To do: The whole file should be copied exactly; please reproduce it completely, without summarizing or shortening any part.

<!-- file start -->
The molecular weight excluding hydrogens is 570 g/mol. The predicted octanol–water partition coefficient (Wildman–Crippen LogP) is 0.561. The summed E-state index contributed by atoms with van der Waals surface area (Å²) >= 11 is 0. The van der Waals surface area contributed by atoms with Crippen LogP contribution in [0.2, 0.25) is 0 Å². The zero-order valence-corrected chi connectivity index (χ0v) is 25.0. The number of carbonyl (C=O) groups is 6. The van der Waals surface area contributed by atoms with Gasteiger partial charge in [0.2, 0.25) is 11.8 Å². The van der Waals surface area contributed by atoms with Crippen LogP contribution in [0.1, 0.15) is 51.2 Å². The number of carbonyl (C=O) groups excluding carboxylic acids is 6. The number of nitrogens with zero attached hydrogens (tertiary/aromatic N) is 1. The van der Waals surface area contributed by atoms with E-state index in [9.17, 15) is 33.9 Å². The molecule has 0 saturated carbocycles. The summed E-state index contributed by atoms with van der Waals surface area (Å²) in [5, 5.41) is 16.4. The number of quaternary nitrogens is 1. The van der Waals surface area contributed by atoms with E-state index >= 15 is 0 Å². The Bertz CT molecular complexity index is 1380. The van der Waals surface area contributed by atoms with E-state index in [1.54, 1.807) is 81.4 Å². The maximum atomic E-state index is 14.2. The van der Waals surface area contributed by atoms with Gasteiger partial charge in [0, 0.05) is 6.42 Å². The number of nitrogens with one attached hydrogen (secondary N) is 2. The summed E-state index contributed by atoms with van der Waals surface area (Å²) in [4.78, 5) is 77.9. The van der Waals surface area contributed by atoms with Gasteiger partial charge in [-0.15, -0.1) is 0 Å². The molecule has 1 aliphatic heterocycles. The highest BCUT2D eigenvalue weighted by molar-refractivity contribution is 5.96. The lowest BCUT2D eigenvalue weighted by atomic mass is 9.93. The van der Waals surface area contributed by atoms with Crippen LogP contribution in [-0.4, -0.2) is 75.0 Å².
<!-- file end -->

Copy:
The molecular weight excluding hydrogens is 570 g/mol. The predicted octanol–water partition coefficient (Wildman–Crippen LogP) is 0.561. The summed E-state index contributed by atoms with van der Waals surface area (Å²) >= 11 is 0. The van der Waals surface area contributed by atoms with Crippen LogP contribution in [0.2, 0.25) is 0 Å². The zero-order valence-corrected chi connectivity index (χ0v) is 25.0. The number of carbonyl (C=O) groups is 6. The van der Waals surface area contributed by atoms with Gasteiger partial charge in [0.2, 0.25) is 11.8 Å². The van der Waals surface area contributed by atoms with Crippen LogP contribution in [0.1, 0.15) is 51.2 Å². The number of carbonyl (C=O) groups excluding carboxylic acids is 6. The number of nitrogens with zero attached hydrogens (tertiary/aromatic N) is 1. The van der Waals surface area contributed by atoms with E-state index in [9.17, 15) is 33.9 Å². The molecule has 0 saturated carbocycles. The summed E-state index contributed by atoms with van der Waals surface area (Å²) in [5, 5.41) is 16.4. The number of quaternary nitrogens is 1. The van der Waals surface area contributed by atoms with E-state index >= 15 is 0 Å². The Bertz CT molecular complexity index is 1380. The van der Waals surface area contributed by atoms with E-state index in [1.54, 1.807) is 81.4 Å². The maximum atomic E-state index is 14.2. The van der Waals surface area contributed by atoms with Gasteiger partial charge in [0, 0.05) is 6.42 Å². The number of nitrogens with one attached hydrogen (secondary N) is 2. The summed E-state index contributed by atoms with van der Waals surface area (Å²) in [4.78, 5) is 77.9. The van der Waals surface area contributed by atoms with Gasteiger partial charge in [-0.15, -0.1) is 0 Å². The molecule has 1 aliphatic heterocycles. The highest BCUT2D eigenvalue weighted by molar-refractivity contribution is 5.96. The lowest BCUT2D eigenvalue weighted by atomic mass is 9.93. The van der Waals surface area contributed by atoms with Crippen LogP contribution in [-0.4, -0.2) is 75.0 Å².